External Integrations

Ingesting Data from Kafka

Citus can leverage existing Postgres data ingestion tools. For instance, we can use a tool called kafka-sink-pg-json to copy JSON messages from a Kafka topic into a database table. As a demonstration, we’ll create a kafka_test table and ingest data from the test topic with a custom mapping of JSON keys to table columns.

The easiest way to experiment with Kafka is using the Confluent platform, which includes Kafka, Zookeeper, and associated tools whose versions are verified to work together.

# we're using Confluent 2.0 for kafka-sink-pg-json support
curl -L http://packages.confluent.io/archive/2.0/confluent-2.0.0-2.11.7.tar.gz \
  | tar zx

# Now get the jar and conf files for kafka-sink-pg-json
mkdir sink
curl -L https://github.com/justonedb/kafka-sink-pg-json/releases/download/v1.0.2/justone-jafka-sink-pg-json-1.0.zip -o sink.zip
unzip -d sink $_ && rm $_

The download of kafka-sink-pg-json contains some configuration files. We want to connect to the coordinator Citus node, so we must edit the configuration file sink/justone-kafka-sink-pg-json-connector.properties:

# add to sink/justone-kafka-sink-pg-json-connector.properties

# the kafka topic we will use

# db connection info
# use your own settings here

# the schema and table we will use

# the JSON keys, and columns to store them

Notice db.columns and db.json.parse. The elements of these lists match up, with the items in db.json.parse specifying where to find values inside incoming JSON objects.


The paths in db.json.parse are written in a language that allows some flexibility in getting values out of JSON. Given the following JSON,

  "location": {

here are some example paths and what they match:

  • /@identity - the path to element 71293145.
  • /@location/@longitude - the path to element -2.4773414.
  • /@acceleration/#0 - the path to element 0.01
  • /@location - the path to element {"latitude":51.5009449, "longitude":-2.4773414}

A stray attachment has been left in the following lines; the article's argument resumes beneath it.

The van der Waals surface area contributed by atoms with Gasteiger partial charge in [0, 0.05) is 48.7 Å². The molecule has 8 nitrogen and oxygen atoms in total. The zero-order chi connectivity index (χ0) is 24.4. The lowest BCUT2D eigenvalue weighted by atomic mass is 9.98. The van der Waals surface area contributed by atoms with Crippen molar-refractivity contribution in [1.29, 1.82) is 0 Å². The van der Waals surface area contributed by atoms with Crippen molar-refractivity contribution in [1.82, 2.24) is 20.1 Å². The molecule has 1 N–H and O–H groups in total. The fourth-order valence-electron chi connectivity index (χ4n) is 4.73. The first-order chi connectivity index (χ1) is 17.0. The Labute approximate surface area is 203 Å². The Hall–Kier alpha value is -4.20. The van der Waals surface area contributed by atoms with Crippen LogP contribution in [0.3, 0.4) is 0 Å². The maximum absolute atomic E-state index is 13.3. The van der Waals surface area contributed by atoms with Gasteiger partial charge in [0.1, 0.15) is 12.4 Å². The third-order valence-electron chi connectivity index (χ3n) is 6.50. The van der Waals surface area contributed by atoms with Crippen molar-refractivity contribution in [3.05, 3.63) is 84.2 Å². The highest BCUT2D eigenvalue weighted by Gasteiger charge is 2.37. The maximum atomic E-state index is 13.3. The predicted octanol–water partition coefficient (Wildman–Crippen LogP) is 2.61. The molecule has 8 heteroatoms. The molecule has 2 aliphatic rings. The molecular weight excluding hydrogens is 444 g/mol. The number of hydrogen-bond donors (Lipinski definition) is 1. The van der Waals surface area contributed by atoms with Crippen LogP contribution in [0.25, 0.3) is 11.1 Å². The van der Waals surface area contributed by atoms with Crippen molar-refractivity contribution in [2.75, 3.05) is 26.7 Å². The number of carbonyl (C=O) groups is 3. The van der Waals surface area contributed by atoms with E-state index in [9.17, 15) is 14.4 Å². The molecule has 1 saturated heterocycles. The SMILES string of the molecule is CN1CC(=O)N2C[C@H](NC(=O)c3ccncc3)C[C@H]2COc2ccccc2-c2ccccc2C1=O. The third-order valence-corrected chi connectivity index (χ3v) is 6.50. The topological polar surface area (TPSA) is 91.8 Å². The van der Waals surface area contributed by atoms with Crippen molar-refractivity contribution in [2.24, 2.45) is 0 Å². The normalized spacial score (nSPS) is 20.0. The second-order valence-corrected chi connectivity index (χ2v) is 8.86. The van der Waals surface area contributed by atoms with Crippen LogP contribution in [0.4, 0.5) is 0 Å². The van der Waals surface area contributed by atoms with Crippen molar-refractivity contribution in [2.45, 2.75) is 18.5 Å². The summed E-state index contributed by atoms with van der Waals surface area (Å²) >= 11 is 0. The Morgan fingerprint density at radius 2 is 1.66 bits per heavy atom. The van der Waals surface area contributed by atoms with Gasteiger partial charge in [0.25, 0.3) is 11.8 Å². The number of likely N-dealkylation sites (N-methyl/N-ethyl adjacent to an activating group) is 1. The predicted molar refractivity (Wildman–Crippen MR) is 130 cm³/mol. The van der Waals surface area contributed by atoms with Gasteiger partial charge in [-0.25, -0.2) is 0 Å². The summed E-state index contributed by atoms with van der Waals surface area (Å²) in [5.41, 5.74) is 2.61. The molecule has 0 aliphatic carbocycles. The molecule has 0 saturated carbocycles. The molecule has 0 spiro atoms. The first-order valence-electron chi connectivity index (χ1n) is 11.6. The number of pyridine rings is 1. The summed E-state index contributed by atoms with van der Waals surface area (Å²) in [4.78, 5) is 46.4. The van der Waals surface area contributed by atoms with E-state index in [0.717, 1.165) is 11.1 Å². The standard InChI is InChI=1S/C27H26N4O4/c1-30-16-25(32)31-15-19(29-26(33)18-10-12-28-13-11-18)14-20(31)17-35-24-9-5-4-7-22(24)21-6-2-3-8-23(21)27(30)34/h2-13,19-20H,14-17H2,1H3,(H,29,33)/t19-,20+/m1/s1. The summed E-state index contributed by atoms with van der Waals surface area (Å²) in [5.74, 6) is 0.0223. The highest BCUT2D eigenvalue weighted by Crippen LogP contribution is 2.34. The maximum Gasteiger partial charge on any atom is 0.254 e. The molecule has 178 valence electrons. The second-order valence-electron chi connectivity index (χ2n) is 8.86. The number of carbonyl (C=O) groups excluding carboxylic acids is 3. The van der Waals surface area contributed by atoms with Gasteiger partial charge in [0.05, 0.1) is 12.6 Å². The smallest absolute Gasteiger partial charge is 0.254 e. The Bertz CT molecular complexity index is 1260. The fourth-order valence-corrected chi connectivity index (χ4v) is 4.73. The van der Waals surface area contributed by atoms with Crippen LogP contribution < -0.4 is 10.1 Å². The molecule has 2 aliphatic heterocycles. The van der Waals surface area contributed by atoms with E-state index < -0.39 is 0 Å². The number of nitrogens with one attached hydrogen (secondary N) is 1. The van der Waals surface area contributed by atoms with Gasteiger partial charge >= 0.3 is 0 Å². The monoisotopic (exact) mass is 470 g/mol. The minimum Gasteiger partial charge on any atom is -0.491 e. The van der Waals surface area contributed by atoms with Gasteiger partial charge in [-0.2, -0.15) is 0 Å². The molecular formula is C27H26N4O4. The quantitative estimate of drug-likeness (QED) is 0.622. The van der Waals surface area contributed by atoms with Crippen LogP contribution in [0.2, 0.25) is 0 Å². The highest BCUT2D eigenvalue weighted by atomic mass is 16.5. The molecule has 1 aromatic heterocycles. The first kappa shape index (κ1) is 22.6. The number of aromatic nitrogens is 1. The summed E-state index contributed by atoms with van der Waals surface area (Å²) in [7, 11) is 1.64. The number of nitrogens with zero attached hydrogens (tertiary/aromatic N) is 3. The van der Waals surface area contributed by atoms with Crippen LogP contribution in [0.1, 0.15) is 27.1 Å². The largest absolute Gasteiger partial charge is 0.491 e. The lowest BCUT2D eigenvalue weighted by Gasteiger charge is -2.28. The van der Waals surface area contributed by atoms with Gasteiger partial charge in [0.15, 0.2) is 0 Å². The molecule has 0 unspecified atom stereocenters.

Our own scenario is simple. Our events will be objects like {"a":1, "b":2}. The parser will pull those values into eponymous columns.

Now that the configuration file is set up, it’s time to prepare the database. Connect to the coordinator node with psql and run this:

-- create metadata tables for kafka-sink-pg-json
\i sink/install-justone-kafka-sink-pg-1.0.sql

-- create and distribute target ingestion table
create table kafka_test ( a int, b int );
select create_distributed_table('kafka_test', 'a');

Start the Kafka machinery:

# save some typing
export C=confluent-2.0.0

# start zookeeper
$C/bin/zookeeper-server-start \

# start kafka server
$C/bin/kafka-server-start \

# create the topic we'll be reading/writing
$C/bin/kafka-topics --create --zookeeper localhost:2181   \
                    --replication-factor 1 --partitions 1 \
                    --topic test

Run the ingestion program:

# the jar files for this are in "sink"
export CLASSPATH=$PWD/sink/*

# Watch for new events in topic and insert them
$C/bin/connect-standalone \
  sink/justone-kafka-sink-pg-json-standalone.properties \

At this point Kafka-Connect is watching the test topic, and will parse events there and insert them into kafka_test. Let’s send an event from the command line.

echo '{"a":42,"b":12}' | \
  $C/bin/kafka-console-producer --broker-list localhost:9092 --topic test

After a small delay the new row will show up in the database.

select * from kafka_test;

│ a  │ b  │
│ 42 │ 12 │


  • At the time of this writing, kafka-sink-pg-json requires Kafka version 0.9 or earlier.
  • The kafka-sink-pg-json connector config file does not provide a way to connect with SSL support, so this tool will not work with Citus Cloud which requires secure connections.
  • A malformed JSON string in the Kafka topic will cause the tool to become stuck. Manual intervention in the topic is required to process more events.

Ingesting Data from Spark

People sometimes use Spark to transform Kafka data, such as by adding computed values. In this section we’ll see how to ingest Spark dataframes into a distributed Citus table.

First let’s start a local Spark cluster. It has several moving parts, so the easiest way is to run the pieces with docker-compose.

wget https://raw.githubusercontent.com/gettyimages/docker-spark/master/docker-compose.yml

# this may require "sudo" depending on the docker daemon configuration
docker-compose up

To do the ingestion into PostgreSQL, we’ll be writing custom Scala code. We’ll use the Scala Build Tool (SBT) to load dependencies and run our code, so download SBT and install it on your machine.

Next create a new directory for our project.

mkdir sparkcitus

Create a file called sparkcitus/build.sbt to tell SBT our project configuration, and add this:

// add this to build.sbt

name := "sparkcitus"
version := "1.0"

scalaVersion := "2.10.4"

resolvers ++= Seq(
  "Maven Central" at "http://central.maven.org/maven2/"

libraryDependencies ++= Seq(
  "org.apache.spark" %% "spark-core" % "2.2.1",
  "org.apache.spark" %% "spark-sql"  % "2.2.1",